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No wonder locksmith spam is so rampant. Google makes it SOOO easy to create fake listings. Learn how, and help make some noise so Google shuts down this loophole. Another great post from +Nyagoslav Zhekov 
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The beginning of a new brand of genius:  NyagoSpark  ;)   nice article
 
Thanks for sharing and great business name on the listing.
 
Nyag....top notch post lad! Blogged about the locksmith spams in Yelp.ca a couple of years back....so yup, know the space and loved your take on same! :-)
 
Spam stinks! :-) We have checks to get those spamming us, and we do our
best to balance the user experience while maintaining the integrity of our
listings.
 
+Joel Headley If they have a website then they usually have Analytics as well as Webmaster tools then they can verify using the meta tag for a business page on G+. I spoke about this at the TC summit. Nobody listened to me. It is very easy to lock it down, it just takes forcing people to do something. 

Google already has most businesses, they just force users to claim them. 
 
That's a good idea +Matt Storms, but it would restrict businesses without websites, and there are millions of those, especially outside of the U.S..
 
In the US, everyone has a business website, even my babysitter has one and she is 15.
 
+Joel Headley  Opening up phone verification for listings that didn't exist until 5 minutes beforehand is the opposite of maintaining the integrity of the listings.  Nyagoslav actually took too many steps to do this, I know people that do it (legitimately in these cases) in 5 minutes total and without talking to anyone at Google.  I won't publish the even shorter method, you can get a hold of me via Lori or Jade if you need the details to quash it; though the basic way to do it would be:

1. Go back to needing high confidence in the phone number before phone verification is needed.  Maybe it doesn't need to be as high as before; but Google's reach is far enough that they will know about 99% of numbers.  High confidence DEFINITELY does not include listings that were created moments before.

2. Have a method to report listings that have hidden their address, and have that handled quickly.

3.  Send a postcard when someone wants to make major changes.  That used to be the rule.  Why can someone do a 100% change of their name and/or categories 5 minutes after verifying different information?  In other words, quite often 10 minutes after creating the place from scratch.

4.  Make your LE program actually work.  They get over 95% of their reviews wrong.  I am in no way exaggerating, Map Maker staff are constantly scrambling to try to clean up after your staff.  If I'd marked that listing for deletion, an LE would have denied it.  When they did so they would not have glanced over the listing themselves and fixed things, even though that's what MM staff do even when denying edits.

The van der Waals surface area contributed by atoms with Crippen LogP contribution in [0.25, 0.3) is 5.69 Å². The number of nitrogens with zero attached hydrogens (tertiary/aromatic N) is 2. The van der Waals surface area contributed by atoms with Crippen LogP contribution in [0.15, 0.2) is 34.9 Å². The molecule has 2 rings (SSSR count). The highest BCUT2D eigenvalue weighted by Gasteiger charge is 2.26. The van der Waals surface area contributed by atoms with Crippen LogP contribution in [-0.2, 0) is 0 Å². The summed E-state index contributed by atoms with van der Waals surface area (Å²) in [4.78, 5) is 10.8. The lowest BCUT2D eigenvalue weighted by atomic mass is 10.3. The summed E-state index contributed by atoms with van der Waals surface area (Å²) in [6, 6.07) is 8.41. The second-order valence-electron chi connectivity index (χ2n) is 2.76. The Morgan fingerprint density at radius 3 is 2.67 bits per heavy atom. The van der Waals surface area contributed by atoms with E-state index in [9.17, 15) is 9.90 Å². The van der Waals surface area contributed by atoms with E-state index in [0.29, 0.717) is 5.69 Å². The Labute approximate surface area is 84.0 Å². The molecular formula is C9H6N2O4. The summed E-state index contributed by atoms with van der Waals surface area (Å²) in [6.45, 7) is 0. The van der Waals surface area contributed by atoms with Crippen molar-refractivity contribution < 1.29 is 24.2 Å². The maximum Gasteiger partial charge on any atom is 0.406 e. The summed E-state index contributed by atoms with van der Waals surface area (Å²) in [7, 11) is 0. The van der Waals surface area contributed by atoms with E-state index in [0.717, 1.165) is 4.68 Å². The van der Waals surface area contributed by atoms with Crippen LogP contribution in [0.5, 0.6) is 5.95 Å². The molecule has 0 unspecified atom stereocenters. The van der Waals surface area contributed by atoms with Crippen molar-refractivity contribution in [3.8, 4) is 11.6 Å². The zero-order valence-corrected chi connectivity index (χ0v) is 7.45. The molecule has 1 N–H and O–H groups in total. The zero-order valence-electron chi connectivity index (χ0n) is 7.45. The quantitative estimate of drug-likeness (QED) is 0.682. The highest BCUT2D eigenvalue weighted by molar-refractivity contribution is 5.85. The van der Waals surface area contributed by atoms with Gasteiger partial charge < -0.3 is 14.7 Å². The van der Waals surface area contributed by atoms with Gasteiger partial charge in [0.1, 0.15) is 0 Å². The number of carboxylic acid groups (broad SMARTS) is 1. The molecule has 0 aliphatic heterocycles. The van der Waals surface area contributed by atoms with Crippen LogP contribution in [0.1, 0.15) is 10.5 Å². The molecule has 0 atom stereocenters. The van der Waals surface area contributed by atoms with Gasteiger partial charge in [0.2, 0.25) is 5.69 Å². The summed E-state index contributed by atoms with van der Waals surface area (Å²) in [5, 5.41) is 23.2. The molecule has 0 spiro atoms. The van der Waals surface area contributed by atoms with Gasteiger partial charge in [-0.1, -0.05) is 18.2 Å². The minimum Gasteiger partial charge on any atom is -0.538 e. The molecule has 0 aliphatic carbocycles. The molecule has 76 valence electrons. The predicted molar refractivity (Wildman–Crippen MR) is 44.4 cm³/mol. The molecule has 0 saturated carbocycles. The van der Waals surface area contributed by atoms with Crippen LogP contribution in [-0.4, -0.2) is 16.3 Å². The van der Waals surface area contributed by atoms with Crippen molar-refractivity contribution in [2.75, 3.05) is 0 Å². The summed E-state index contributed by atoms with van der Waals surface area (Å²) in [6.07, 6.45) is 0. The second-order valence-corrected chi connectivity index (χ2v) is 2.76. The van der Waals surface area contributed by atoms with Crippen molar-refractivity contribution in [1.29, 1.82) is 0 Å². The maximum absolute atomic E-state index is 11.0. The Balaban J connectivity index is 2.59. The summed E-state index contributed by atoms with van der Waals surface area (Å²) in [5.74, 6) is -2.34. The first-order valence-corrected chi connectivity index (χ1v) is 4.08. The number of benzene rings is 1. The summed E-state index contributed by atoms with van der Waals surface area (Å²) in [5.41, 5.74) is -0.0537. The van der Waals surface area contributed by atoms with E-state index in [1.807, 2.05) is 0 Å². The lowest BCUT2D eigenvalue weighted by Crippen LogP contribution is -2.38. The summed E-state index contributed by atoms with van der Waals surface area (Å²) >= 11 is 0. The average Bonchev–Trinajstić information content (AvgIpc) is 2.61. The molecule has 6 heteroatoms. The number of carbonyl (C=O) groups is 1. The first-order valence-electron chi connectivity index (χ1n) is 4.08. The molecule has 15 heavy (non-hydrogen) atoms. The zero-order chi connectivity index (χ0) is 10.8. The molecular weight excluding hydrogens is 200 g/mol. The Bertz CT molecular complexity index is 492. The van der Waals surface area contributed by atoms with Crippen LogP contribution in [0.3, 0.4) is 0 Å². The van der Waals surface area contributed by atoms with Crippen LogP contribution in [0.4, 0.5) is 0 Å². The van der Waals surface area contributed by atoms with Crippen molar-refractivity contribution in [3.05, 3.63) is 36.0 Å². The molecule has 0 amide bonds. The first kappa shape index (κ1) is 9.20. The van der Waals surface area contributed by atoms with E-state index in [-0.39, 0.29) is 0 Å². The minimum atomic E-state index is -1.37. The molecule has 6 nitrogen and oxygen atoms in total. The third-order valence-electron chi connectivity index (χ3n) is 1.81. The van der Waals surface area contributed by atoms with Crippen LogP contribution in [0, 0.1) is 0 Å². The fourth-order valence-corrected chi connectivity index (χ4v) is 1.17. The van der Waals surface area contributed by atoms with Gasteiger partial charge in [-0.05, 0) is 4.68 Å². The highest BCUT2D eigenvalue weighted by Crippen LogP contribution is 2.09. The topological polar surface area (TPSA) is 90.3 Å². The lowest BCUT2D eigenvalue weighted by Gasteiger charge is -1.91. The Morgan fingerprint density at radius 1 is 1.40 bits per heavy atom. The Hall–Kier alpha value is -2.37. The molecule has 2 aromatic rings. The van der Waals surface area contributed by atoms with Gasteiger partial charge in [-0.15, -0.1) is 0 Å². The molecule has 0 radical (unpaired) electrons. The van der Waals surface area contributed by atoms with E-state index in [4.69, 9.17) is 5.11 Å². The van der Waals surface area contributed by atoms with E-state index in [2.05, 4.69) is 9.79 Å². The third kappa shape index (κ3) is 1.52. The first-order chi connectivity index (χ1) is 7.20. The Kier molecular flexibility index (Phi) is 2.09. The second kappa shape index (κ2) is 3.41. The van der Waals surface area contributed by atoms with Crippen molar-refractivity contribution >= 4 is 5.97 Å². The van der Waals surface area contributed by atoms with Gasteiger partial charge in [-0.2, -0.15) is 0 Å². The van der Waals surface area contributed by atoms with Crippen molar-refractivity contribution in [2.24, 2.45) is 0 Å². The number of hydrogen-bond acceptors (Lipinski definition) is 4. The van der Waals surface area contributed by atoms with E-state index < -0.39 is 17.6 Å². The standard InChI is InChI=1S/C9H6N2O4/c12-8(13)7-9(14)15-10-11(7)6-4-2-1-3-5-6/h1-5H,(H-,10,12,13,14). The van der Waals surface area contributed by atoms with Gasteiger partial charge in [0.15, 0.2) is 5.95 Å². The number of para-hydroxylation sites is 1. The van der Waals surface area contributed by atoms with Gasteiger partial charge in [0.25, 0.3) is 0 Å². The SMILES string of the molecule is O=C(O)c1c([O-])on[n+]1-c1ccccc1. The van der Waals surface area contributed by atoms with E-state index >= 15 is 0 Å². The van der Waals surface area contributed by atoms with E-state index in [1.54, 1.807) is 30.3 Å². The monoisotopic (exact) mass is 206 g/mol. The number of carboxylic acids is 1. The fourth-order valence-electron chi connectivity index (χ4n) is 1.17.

You have not balanced the user experience with data integrity, you have thrown data integrity out the window completely in favour of the user experience; and have gone further than necessary as none of the steps above would create a negative user experience for legitimate businesses.
 
+Matt Storms If I am a spammer worth my salt, I am not using GA or WMT. Sure, you can nail the idiots this way, but this group is not the problem. 

If I am Google, I would go to the guys who are teaching, buying their courses, etc and plugging up the holes. But if I am Google, I am too busy with bigger problems. So I just leave cute comments on threads like this. 

+Nyagoslav Zhekov, much respect for digging in, finding this hole and publishing it. Unfortunately I think it is falling on deaf ears. 
 
+Matt Storms you would think, but there really are millions of U.S. Businesses without websites.
 
+Adam Steele True, but Google is so busy putting out fires that it’s ignoring the cancer.  The cancer is anything that makes people less likely to use and trust Google as a search engine.  They can get serious about it when it’s a big problem or a bigger problem.  Eventually the spam will get so bad that the pendulum will swing (again) in the other direction, and Google will make it hard-to-impossible for the good guys to hang their shingle on Places.  Then they’ll notch back the restrictions and let the spammers have at it again.  It’s a cycle.

No disrespect to +Joel Headley, but I hardly think he can address those points head-on, +Dan Austin.  Not sure anyone at Google can or will say anything other than "We're working on it." 
 
It is worth noting after all of this that the original (fake) listing that brought so much embarrassment to Google is still there, with all of the comments. I still wonder if it was a false flag operation, the Google u.r.my bit.CH listing. If so, it was a beautiful piece of workthat has raised much needed attention to this issue. Next step is to get attorneys general involved in every state of the Union.
 
+Philip Rozek Well put friend. Cancer indeed. I guess, unlike you, I have given up hope that things could change. I don't feel like they have a responsibility to me. I can get as pissed off as I want with the state of the organic SERPs, but at the end of the day, what good does it do? I don't pay anything and have generated more money than I can possibly count for my clients. They don't owe me Jack. Instead, I will put my cries and anger into something constructive and go about continuing to generate said monies, in and outside of Google.

This is an ancient argument :)
 
+Darren Shaw Not to mention the thousands of new businesses that get started every day - they do not have websites - yet.
 
+Adam Steele Nope, I've more or less given up on Google's QC, too.  Hence my description of the cycle.
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